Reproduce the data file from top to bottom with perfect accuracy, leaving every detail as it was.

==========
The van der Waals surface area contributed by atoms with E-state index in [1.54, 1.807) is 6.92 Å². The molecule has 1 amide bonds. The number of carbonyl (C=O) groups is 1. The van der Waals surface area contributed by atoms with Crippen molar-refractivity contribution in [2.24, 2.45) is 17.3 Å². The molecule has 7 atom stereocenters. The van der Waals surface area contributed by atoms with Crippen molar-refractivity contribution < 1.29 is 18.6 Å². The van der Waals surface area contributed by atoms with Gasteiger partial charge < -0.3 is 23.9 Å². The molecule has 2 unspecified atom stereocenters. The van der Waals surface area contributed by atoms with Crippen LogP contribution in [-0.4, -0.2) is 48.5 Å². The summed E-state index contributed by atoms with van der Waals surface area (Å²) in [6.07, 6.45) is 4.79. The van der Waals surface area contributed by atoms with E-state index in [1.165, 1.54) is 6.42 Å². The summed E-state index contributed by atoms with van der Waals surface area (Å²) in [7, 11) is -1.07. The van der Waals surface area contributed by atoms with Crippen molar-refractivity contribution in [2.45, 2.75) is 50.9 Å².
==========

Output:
The van der Waals surface area contributed by atoms with E-state index in [1.54, 1.807) is 6.92 Å². The molecule has 1 amide bonds. The number of carbonyl (C=O) groups is 1. The van der Waals surface area contributed by atoms with Crippen molar-refractivity contribution in [2.24, 2.45) is 17.3 Å². The molecule has 7 atom stereocenters. The van der Waals surface area contributed by atoms with Crippen molar-refractivity contribution < 1.29 is 18.6 Å². The van der Waals surface area contributed by atoms with Gasteiger partial charge < -0.3 is 23.9 Å². The molecule has 2 unspecified atom stereocenters. The van der Waals surface area contributed by atoms with Crippen LogP contribution in [-0.4, -0.2) is 48.5 Å². The summed E-state index contributed by atoms with van der Waals surface area (Å²) in [6.07, 6.45) is 4.79. The van der Waals surface area contributed by atoms with E-state index in [1.165, 1.54) is 6.42 Å². The summed E-state index contributed by atoms with van der Waals surface area (Å²) in [7, 11) is -1.07. The van der Waals surface area contributed by atoms with Crippen molar-refractivity contribution in [2.45, 2.75) is 50.9 Å².